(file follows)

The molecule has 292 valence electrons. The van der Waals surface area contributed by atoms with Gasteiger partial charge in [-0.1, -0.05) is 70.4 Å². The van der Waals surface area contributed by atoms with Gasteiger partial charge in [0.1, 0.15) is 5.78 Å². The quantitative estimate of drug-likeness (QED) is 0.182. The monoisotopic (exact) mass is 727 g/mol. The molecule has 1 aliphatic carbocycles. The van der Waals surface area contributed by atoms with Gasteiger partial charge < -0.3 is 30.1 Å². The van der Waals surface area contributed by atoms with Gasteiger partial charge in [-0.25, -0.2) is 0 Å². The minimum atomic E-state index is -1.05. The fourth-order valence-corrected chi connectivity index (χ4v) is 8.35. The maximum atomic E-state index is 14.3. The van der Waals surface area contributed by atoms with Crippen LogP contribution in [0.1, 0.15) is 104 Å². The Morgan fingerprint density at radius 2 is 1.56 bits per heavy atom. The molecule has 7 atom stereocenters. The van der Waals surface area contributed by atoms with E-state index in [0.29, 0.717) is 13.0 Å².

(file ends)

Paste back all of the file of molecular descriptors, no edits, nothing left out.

The molecule has 292 valence electrons. The van der Waals surface area contributed by atoms with Gasteiger partial charge in [-0.1, -0.05) is 70.4 Å². The van der Waals surface area contributed by atoms with Gasteiger partial charge in [0.1, 0.15) is 5.78 Å². The quantitative estimate of drug-likeness (QED) is 0.182. The monoisotopic (exact) mass is 727 g/mol. The molecule has 1 aliphatic carbocycles. The van der Waals surface area contributed by atoms with Gasteiger partial charge < -0.3 is 30.1 Å². The van der Waals surface area contributed by atoms with Gasteiger partial charge in [-0.25, -0.2) is 0 Å². The minimum atomic E-state index is -1.05. The fourth-order valence-corrected chi connectivity index (χ4v) is 8.35. The maximum atomic E-state index is 14.3. The van der Waals surface area contributed by atoms with Crippen LogP contribution in [0.1, 0.15) is 104 Å². The Morgan fingerprint density at radius 2 is 1.56 bits per heavy atom. The molecule has 7 atom stereocenters. The van der Waals surface area contributed by atoms with E-state index in [0.29, 0.717) is 13.0 Å².